The city of Chicago has agreed to pay a multimillion-dollar lawsuit to a Black woman who was detained naked inside her house in an unlawful arrest in 2019.
As previously reported by Blavity, police raided Anjanette Young’s home in search of a male suspect who they believed lived there. The individual they were looking for, on the other hand, lived in the apartment next door and was wearing an electronic monitoring bracelet.
According to CBS, Young came on CBS Mornings and discussed the inciting occurrence with co-host Gayle King.
Young, who received a $2.9 million settlement, stated that the policemen should have been fired. “Money did not amount to justice,” she added.
“I would have been more satisfied if all 12 officers had gotten fired and I didn’t receive a dime,” she said. “I tell people that I didn’t lose my life that night, but I lost a lot of my life that night.”
“I actually thought that if I had done anything different than what I was doing, I would have died that night. They yelled, ‘Put your hands up,’ and that’s what I did. And I stood there in fear and praying and hoping that they would not shoot me,” she added.
Young said she stood in the center of her living room in “a total state of nude,” handcuffed, in the presence of a dozen male Chicago cops, as police officers raided her home for 40 minutes.
“Watching that video is always hard because it just takes me back to that moment,” Young said of the body camera footage of the incident. “And one thing that stands out the most to me as I think about this and live through this over the years is how vulnerable I was in that moment.”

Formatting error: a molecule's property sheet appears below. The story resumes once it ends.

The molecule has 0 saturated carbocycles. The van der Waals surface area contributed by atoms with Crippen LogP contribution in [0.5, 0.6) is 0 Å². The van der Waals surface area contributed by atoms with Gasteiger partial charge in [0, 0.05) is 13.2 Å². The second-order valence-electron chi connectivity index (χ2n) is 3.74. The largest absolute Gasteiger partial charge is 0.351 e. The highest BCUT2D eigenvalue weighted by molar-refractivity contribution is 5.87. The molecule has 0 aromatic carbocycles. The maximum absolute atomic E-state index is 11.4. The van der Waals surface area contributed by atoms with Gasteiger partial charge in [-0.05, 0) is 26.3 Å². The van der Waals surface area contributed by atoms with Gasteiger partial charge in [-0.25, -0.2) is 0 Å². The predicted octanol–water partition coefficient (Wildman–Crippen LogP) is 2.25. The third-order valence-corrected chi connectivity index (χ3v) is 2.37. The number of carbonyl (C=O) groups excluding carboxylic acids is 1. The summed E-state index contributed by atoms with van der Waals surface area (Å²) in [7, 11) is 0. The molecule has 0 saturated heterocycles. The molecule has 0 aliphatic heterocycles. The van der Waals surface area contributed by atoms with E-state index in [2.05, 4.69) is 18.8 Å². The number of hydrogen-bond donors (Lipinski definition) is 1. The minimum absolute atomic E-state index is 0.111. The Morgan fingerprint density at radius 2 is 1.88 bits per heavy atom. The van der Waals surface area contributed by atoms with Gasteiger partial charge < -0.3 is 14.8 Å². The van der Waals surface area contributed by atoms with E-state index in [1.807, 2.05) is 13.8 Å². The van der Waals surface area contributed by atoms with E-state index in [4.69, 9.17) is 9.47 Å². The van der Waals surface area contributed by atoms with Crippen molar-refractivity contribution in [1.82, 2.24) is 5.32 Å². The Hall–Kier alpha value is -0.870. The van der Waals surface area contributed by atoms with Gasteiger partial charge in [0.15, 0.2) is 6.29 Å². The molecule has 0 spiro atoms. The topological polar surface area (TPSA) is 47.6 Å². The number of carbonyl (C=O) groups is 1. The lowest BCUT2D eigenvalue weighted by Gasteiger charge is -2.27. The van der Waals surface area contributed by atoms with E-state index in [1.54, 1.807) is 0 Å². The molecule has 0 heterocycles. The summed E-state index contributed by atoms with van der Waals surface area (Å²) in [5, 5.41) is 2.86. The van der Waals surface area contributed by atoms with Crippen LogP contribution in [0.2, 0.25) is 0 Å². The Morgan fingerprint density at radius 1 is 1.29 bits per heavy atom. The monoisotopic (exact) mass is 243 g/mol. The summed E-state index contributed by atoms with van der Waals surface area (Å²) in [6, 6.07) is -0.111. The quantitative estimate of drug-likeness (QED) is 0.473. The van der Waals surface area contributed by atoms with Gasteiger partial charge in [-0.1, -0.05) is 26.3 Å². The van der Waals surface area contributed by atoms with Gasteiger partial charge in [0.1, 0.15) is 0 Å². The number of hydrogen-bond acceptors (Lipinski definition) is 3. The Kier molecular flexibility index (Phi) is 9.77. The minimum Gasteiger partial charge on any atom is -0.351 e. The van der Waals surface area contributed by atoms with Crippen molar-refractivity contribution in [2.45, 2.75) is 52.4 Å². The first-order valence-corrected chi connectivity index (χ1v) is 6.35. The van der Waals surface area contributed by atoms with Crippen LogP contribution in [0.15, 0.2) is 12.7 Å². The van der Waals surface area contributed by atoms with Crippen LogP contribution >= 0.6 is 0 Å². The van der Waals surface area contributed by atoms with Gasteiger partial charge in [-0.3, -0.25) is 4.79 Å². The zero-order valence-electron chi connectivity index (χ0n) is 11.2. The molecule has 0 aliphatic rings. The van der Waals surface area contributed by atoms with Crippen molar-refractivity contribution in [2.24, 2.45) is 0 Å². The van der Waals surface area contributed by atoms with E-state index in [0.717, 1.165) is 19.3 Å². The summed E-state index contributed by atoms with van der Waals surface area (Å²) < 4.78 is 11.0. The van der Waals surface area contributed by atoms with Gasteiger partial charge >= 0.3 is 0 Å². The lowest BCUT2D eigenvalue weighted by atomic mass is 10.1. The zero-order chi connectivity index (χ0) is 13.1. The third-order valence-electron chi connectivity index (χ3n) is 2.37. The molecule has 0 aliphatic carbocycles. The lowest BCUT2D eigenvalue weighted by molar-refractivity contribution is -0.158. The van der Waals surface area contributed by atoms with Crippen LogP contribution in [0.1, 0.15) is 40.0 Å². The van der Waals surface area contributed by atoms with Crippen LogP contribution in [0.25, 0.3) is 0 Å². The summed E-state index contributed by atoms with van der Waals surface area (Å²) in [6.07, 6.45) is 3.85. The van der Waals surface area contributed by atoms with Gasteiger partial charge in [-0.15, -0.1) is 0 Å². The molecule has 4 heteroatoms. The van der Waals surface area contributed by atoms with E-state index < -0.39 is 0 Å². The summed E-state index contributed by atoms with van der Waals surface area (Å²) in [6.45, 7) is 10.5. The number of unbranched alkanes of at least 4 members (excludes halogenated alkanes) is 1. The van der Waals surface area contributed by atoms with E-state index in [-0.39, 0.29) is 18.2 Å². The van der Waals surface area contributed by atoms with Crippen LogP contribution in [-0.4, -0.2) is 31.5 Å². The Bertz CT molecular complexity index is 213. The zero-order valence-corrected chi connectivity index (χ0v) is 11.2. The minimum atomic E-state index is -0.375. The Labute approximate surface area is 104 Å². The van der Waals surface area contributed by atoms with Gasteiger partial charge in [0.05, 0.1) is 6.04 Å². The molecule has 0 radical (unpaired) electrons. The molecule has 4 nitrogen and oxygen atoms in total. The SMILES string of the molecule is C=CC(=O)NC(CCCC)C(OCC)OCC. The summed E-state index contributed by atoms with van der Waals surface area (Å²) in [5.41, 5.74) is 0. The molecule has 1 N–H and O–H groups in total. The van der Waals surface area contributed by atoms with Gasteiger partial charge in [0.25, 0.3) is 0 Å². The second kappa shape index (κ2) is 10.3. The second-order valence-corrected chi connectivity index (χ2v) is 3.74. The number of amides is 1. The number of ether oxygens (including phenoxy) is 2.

Young, a social worker, had just returned home from a work event and was in the process of changing her clothing when the officers barged into her house. She begged one of the officers to let her dress herself.
“The fact that I continued to ask if I could get dressed. I continued to ask them if I could call someone. What stands out to me most is that I was invisible to them because no one even responded to me saying, ‘Yes, you can get dressed later,’ or, ‘Let us finish this,'” she said.
Young was first denied access to the police tape by the Chicago Police Department and local officials. Mayor Lori Lightfoot initially said she had no idea what had happened to Young. She later backtracked and confessed that she was briefed on the problem in November of this year.
Lightfoot solicited the help of a third-party investigator, who discovered “failures in monitoring and accountability” by a number of city agencies. Nonetheless, they came to the conclusion that neither the mayor nor the city collaborated to keep information about the bungled operation hidden.
The city allegedly worked against Young in her attempt to secure the tape, according to the Office of Inspector General, which claims the city “prioritized communications and public relations considerations over the higher objective of city government.”
Although an oversight organization recommended that the eight policemen engaged in the raid be suspended or fired, no disciplinary action has been taken against them.
Young stated that she plans to utilize the money from her settlement to benefit others and that the incident would not define her legacy.
“I don’t ever think that this will go away. I’m choosing to find ways to live on purpose and not allow this one incident to define me for the rest of my life,” Young said.
She is now fighting for search warrant reform in Chicago and has introduced the “Anjanette Young Ordinance,” as well as a virtual platform called “I Am Her,” a safe forum for other women to share their stories of police brutality.
“I know that there are other women out here who have had similar experiences,” Young said. “Maybe not with the police department, maybe in the workforce, maybe with some other government agency to say, ‘I am her,’ and we’re not in this alone, or you’re not in this alone.”